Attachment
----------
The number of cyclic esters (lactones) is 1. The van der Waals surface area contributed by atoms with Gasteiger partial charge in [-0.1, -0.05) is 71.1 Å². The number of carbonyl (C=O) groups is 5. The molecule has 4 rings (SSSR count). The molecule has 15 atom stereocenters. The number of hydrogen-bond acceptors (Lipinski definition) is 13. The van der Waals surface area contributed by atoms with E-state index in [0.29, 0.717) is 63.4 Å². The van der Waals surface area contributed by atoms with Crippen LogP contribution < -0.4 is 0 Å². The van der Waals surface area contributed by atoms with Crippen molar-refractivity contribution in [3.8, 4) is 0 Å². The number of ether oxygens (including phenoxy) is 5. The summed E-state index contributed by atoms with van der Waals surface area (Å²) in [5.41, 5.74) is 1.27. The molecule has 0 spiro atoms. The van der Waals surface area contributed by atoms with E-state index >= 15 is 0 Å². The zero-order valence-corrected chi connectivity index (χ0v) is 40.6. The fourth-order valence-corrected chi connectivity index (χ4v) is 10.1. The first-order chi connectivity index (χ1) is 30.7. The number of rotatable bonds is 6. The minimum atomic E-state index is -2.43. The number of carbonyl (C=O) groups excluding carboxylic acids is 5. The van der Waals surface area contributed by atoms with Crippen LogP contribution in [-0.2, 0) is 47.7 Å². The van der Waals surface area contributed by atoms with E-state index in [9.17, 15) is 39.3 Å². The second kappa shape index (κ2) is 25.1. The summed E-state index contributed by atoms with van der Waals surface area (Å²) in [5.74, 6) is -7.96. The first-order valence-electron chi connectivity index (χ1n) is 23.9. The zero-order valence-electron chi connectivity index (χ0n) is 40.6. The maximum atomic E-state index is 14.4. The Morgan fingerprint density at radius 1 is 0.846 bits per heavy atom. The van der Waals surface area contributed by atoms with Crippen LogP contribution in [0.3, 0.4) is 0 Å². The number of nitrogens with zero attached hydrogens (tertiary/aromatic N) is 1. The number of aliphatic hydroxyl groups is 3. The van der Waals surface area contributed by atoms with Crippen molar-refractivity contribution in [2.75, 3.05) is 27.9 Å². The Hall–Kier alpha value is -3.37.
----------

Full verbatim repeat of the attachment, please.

The number of cyclic esters (lactones) is 1. The van der Waals surface area contributed by atoms with Gasteiger partial charge in [-0.1, -0.05) is 71.1 Å². The number of carbonyl (C=O) groups is 5. The molecule has 4 rings (SSSR count). The molecule has 15 atom stereocenters. The number of hydrogen-bond acceptors (Lipinski definition) is 13. The van der Waals surface area contributed by atoms with E-state index in [0.29, 0.717) is 63.4 Å². The van der Waals surface area contributed by atoms with Crippen LogP contribution < -0.4 is 0 Å². The van der Waals surface area contributed by atoms with Crippen molar-refractivity contribution in [3.8, 4) is 0 Å². The number of ether oxygens (including phenoxy) is 5. The summed E-state index contributed by atoms with van der Waals surface area (Å²) in [5.41, 5.74) is 1.27. The molecule has 0 spiro atoms. The van der Waals surface area contributed by atoms with E-state index >= 15 is 0 Å². The zero-order valence-corrected chi connectivity index (χ0v) is 40.6. The fourth-order valence-corrected chi connectivity index (χ4v) is 10.1. The first-order chi connectivity index (χ1) is 30.7. The number of rotatable bonds is 6. The minimum atomic E-state index is -2.43. The number of carbonyl (C=O) groups excluding carboxylic acids is 5. The van der Waals surface area contributed by atoms with Crippen LogP contribution in [-0.2, 0) is 47.7 Å². The van der Waals surface area contributed by atoms with E-state index in [9.17, 15) is 39.3 Å². The second kappa shape index (κ2) is 25.1. The summed E-state index contributed by atoms with van der Waals surface area (Å²) in [5.74, 6) is -7.96. The first-order valence-electron chi connectivity index (χ1n) is 23.9. The zero-order valence-electron chi connectivity index (χ0n) is 40.6. The maximum atomic E-state index is 14.4. The Morgan fingerprint density at radius 1 is 0.846 bits per heavy atom. The van der Waals surface area contributed by atoms with Crippen LogP contribution in [0.3, 0.4) is 0 Å². The number of nitrogens with zero attached hydrogens (tertiary/aromatic N) is 1. The number of aliphatic hydroxyl groups is 3. The van der Waals surface area contributed by atoms with Crippen molar-refractivity contribution in [2.75, 3.05) is 27.9 Å². The Hall–Kier alpha value is -3.37.